The decisive battle against Islamic extremists will not be fought in Iraq, but in Europe. It is not in Baghdad but in cities like Antwerp, Belgium, where the future of the West will be decided.
I recently met Marij Uijt den Bogaard, a 49-year-old woman who deserves America's support at least as much as Iraqi President Jalal Talabani and Prime Minister Nouri al-Maliki.
Ms. Uijt den Bogaard was an Antwerp civil servant in the 1990s, who spent many years working in the immigrant neighborhoods of Antwerp. There she noticed how radical Islamists began to take over. "They work according to a well-defined plan," she says.
One of the things Ms. Uijt den Bogaard used to do for the immigrants was to assist them with their administrative paperwork. Quite a few of them came to trust her.
About three years ago, young men dressed in black moved into the neighborhoods. They had been trained in Saudi Arabia and Jordan and adhere to Salafism, a radical version of Islam. They set up youth organizations, which gradually took over the local mosques. "The Salafists know how to debate and they know the Qur'an by heart, while the elderly running the mosques do not," she said They also have money. "One of them told me that he gets Saudi funds." Because they are eloquent, the radicals soon became the official spokesmen of the Muslim community, also in dealing with the city authorities. Ms. Uijt den Bogaard witnessed how the latter gave in to Salafist demands, such as the demand for separate swimming hours for Muslim women in the municipal pools.
Worried immigrants told Ms. Uijt den Bogaard what was happening. On the basis of their accounts and her own experiences she wrote (confidential) reports for the city authorities about the growing radicalization. This brought her into conflict, both with the Islamists and her bosses in the city.
The city warned her that her reports were unacceptable, that they read like "Vlaams Belang tracts" (the Vlaams Belang is Antwerp's anti-immigrant party) and that she had to "change her attitude." The Islamists sensed that she disapproved of them. They might also have been informed, because there are Muslims working in the city administration. One day, when she was accompanied by her superior, she was attacked by a Muslim youth. Her superior refused to interfere. When she questioned him afterward he said that all the animosity toward her was her own fault.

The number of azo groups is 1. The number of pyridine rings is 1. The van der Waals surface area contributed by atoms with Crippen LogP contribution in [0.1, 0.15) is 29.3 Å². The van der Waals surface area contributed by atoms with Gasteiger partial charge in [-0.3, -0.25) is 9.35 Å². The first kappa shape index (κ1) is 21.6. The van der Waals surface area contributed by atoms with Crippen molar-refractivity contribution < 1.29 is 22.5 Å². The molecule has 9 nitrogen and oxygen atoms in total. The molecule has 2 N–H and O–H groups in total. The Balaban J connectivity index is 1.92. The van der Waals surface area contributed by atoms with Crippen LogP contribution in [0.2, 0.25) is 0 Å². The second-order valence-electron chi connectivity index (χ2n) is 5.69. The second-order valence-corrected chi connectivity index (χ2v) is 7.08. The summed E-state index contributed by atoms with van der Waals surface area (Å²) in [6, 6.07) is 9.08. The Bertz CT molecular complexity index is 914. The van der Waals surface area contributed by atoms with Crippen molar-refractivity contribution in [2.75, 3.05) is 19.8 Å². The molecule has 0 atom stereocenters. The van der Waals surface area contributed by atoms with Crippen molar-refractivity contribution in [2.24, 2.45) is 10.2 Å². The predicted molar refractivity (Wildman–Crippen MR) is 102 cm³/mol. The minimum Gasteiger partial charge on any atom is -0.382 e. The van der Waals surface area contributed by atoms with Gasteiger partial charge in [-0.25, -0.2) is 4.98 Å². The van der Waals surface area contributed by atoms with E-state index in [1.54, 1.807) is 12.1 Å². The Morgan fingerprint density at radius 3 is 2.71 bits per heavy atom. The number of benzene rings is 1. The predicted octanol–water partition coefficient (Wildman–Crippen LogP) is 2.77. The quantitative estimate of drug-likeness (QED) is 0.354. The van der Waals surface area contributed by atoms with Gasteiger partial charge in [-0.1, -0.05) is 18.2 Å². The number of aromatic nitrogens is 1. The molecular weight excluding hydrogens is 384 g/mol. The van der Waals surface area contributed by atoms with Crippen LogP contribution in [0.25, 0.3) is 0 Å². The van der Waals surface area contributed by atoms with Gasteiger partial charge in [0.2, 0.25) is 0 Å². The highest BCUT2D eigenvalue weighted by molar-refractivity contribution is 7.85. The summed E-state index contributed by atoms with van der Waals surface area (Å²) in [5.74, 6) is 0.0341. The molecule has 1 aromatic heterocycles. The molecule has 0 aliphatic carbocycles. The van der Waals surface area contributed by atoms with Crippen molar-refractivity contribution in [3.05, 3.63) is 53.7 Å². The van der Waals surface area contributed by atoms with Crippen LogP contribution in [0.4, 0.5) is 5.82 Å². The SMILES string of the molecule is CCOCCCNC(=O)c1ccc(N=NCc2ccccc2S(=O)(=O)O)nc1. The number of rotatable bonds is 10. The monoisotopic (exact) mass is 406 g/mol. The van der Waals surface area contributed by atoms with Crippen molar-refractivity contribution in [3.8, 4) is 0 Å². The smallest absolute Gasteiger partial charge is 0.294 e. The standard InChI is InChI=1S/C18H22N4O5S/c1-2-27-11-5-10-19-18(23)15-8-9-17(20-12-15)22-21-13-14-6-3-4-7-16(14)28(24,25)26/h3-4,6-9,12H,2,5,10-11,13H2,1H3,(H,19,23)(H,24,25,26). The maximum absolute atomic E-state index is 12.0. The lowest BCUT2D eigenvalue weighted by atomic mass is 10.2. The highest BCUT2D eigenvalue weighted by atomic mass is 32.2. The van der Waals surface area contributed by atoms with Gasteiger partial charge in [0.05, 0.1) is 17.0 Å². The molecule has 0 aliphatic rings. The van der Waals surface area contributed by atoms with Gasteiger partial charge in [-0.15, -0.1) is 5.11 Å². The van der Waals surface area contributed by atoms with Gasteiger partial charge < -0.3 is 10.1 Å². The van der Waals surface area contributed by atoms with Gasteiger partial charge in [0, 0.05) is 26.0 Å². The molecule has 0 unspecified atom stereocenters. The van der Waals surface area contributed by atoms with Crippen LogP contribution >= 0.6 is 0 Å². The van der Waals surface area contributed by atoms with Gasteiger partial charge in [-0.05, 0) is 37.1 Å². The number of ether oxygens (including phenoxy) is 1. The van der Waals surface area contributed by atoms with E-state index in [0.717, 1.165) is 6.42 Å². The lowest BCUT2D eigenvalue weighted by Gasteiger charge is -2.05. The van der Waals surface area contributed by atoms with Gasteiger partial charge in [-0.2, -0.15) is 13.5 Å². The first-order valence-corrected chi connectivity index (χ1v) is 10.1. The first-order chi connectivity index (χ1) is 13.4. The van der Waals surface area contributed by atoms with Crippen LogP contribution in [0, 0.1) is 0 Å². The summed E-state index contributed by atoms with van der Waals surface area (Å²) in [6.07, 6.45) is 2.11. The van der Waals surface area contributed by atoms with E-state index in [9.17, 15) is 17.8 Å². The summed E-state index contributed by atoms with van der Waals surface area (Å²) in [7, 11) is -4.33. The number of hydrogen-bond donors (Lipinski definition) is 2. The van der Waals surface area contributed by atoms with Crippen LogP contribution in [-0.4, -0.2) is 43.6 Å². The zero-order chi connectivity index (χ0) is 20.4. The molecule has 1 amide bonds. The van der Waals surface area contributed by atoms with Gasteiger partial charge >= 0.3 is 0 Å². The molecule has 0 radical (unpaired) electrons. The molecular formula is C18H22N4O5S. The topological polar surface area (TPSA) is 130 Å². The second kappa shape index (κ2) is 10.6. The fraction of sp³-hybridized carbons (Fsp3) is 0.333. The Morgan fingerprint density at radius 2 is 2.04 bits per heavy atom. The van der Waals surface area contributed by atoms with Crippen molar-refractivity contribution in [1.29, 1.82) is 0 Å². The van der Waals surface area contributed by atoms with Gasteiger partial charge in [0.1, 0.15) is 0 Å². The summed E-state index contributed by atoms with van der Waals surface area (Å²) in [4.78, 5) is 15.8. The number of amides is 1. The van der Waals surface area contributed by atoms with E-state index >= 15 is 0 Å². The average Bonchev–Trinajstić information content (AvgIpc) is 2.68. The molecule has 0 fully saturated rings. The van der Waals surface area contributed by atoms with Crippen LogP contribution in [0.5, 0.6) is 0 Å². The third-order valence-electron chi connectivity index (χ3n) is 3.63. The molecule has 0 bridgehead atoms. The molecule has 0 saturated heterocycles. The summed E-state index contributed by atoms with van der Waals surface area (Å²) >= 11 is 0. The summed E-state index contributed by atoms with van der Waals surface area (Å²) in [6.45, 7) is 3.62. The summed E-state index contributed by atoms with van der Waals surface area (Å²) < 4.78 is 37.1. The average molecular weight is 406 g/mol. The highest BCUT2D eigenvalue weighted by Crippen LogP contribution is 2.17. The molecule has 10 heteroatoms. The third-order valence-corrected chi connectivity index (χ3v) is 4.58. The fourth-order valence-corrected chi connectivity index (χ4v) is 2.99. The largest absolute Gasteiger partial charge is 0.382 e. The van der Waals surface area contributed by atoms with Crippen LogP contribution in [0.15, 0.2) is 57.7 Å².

In the end she was fired. She is unemployed at the moment and gets turned away whenever she applies for another job as a civil servant. Last week, she learned that city authorities have given the job of integration officer, whose task it is to supervise 25 Antwerp mosques, to one of the radical Salafists. Meanwhile, the latter have threatened her with reprisals if she continues to speak out.
After her dismissal Ms. Uijt den Bogaard went to see Monica Deconinck, a Socialist politician who is the head of the Antwerp social department, to tell her about the plight of the Muslim women. Ms. Deconinck said, "You have taken your job too seriously and tried to do it too well," adding that she cannot help, although she sympathizes. Ms. Uijt den Bogaard also went to see Christian Democrat and Liberal politicians. They also refused to help her because they are governing the city in a coalition with the Socialists. The only opposition party in town is the Vlaams Belang.
According to Ms. Uijt den Bogaard, the reason why the Socialists, who run the city, allow the Islamists to do as they please is because they want to get the Muslim vote, which is controlled increasingly by the Salafists who are in the process of taking over the mosques.
In a letter to city authorities she wrote: "You employ workers to improve social cohesion in the city's neighborhoods. But if you do not want to know what is damaging social cohesion, then you need not bother sending those workers!... Employees who are confronted with this problem [of Muslim radicalization] and investigate are silently removed, losing their income and their reputation. That is censorship in the fashion of political dictatorships. As a former member of your services I am shocked to find myself in this position and to discover after years of service that you have no policy whatever, either political or with regard to your personnel."
Sadly, what is happening in Antwerp is not unique. The Salafists employ the same strategy in other European cities. They boasted to Ms. Uijt den Bogaard about their international network and their successes in neighboring countries. While the Americans fight to secure Iraq, Western Europe is becoming a hotbed of Salafism.
By Paul Belien
Paul Belien is editor of the Brussels Journal and an adjunct fellow of the Hudson Institute.